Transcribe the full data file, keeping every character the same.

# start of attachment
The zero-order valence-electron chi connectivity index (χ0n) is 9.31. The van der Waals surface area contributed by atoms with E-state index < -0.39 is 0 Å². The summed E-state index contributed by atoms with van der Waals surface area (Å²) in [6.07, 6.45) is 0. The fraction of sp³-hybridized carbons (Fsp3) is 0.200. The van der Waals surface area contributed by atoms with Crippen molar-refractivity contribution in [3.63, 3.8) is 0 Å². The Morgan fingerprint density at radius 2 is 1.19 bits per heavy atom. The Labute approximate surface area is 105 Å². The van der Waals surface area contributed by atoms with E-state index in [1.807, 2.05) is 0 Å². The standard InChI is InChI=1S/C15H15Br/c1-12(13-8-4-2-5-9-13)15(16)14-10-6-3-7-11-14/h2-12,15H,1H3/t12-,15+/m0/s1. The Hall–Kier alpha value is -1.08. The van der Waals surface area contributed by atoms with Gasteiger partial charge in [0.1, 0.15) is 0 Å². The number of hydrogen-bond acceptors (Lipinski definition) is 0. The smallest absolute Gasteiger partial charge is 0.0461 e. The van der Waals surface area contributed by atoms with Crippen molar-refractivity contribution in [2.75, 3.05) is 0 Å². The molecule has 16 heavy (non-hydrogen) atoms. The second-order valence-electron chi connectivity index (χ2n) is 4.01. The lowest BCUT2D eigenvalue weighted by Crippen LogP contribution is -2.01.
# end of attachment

The zero-order valence-electron chi connectivity index (χ0n) is 9.31. The van der Waals surface area contributed by atoms with E-state index < -0.39 is 0 Å². The summed E-state index contributed by atoms with van der Waals surface area (Å²) in [6.07, 6.45) is 0. The fraction of sp³-hybridized carbons (Fsp3) is 0.200. The van der Waals surface area contributed by atoms with Crippen molar-refractivity contribution in [3.63, 3.8) is 0 Å². The Morgan fingerprint density at radius 2 is 1.19 bits per heavy atom. The Labute approximate surface area is 105 Å². The van der Waals surface area contributed by atoms with E-state index in [1.807, 2.05) is 0 Å². The standard InChI is InChI=1S/C15H15Br/c1-12(13-8-4-2-5-9-13)15(16)14-10-6-3-7-11-14/h2-12,15H,1H3/t12-,15+/m0/s1. The Hall–Kier alpha value is -1.08. The van der Waals surface area contributed by atoms with Gasteiger partial charge in [0.1, 0.15) is 0 Å². The number of hydrogen-bond acceptors (Lipinski definition) is 0. The smallest absolute Gasteiger partial charge is 0.0461 e. The van der Waals surface area contributed by atoms with Crippen molar-refractivity contribution in [2.75, 3.05) is 0 Å². The molecule has 16 heavy (non-hydrogen) atoms. The second-order valence-electron chi connectivity index (χ2n) is 4.01. The lowest BCUT2D eigenvalue weighted by Crippen LogP contribution is -2.01.